Assumption 5: Some people make it
sound like it’s very easy and building a
career is one smooth and straight line.
Challenge: No. Heck no. You need to
make and take opportunities. Never wait.
Rejection is certain. You have to learn to
use every instance of rejection as feedback to fight again. If anyone infers that
the road to the career you are happy in
is a smooth one, they are lying. The next
time you have the thought that a certain
successful person you see or chat with
has it all figured out, question why that
might be? What were the circumstances
in which they found success? How did
they achieve what you see before you?
When you start to break down someone’s
road to success, you start to see that success is very rarely plain sailing.
This article might sound like I
have it all figured out. I do not. I have
struggled and will continue to struggle
with my own career assumptions, but
I hope these observations can help you
question your own assumptions on the
road to where you want to be.
If nothing else remember this: Trying and failing are infinitely more manageable than the regret of never having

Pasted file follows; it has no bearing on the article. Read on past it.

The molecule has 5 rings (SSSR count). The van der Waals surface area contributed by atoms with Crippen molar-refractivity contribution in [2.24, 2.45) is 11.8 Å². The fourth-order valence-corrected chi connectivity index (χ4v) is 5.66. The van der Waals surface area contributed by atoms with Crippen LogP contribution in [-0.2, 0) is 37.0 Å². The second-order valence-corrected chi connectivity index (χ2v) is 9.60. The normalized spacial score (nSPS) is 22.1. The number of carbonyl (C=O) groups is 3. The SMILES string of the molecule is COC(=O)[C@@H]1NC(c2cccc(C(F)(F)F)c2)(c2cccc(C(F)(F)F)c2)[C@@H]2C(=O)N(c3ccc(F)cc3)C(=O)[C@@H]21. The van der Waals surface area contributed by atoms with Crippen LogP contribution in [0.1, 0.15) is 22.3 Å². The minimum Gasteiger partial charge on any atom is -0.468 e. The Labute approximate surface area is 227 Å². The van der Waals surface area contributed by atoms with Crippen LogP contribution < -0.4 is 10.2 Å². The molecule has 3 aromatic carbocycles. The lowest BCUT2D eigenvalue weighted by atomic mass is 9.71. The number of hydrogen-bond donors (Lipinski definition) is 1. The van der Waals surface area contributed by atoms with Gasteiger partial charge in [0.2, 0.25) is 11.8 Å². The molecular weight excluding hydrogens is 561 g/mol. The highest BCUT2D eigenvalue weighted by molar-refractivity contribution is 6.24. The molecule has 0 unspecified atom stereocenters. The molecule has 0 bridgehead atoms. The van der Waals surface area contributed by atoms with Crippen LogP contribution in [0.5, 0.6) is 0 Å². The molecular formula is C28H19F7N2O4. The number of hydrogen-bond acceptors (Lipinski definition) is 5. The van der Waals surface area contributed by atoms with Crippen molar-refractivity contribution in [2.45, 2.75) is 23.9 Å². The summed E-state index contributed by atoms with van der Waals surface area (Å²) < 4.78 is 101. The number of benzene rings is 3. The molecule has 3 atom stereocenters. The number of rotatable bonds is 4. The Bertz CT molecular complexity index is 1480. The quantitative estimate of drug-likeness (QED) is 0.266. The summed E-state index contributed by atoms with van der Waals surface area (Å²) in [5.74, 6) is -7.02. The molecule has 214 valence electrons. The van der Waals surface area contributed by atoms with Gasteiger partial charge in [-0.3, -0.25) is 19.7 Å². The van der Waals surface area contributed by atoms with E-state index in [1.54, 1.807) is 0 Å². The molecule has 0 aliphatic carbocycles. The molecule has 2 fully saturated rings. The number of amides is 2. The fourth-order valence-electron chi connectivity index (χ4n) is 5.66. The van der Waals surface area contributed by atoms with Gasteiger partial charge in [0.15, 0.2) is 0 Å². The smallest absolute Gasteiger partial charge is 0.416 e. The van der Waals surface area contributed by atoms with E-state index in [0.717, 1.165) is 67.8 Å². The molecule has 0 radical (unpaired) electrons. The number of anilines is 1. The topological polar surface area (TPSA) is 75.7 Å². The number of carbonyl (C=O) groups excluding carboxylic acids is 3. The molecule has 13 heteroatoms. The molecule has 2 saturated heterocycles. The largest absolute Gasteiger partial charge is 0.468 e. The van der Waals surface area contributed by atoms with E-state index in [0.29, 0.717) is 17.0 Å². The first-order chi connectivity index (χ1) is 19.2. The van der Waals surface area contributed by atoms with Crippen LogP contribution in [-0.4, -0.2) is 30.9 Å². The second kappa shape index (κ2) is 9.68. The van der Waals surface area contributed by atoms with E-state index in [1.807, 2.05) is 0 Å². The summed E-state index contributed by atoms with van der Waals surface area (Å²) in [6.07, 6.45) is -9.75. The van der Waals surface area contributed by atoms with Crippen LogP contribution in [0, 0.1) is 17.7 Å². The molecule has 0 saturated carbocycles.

tried at all. n
Marc Reid, Ph.D., is a physical organic
chemist based in Glasgow, Scotland. He
completed his MSc in Chemistry at the
University of Strathclyde in 2011. In
2015, he completed his Carnegie Trust-
sponsored Ph.D. in Chemistry from the
same institution. From 2015-16, Reid
was a postdoctoral research associate at
the University of Edinburgh. During that
time, he was inducted into the SciFinder
Future Leaders in Chemistry program.
Most recently, Reid won the prestigious
Leverhulme Trust Early Career Fellowship and re-joined the Dept. of Pure
& Applied Chemistry at Strathclyde
to take up his first independent position. Reid’s current post is supported
by GlaxoSmithKline, and he is thus
the first Strathclyde-GSK Early Career
Socially ACS Graduate & Postdoctoral Scholars
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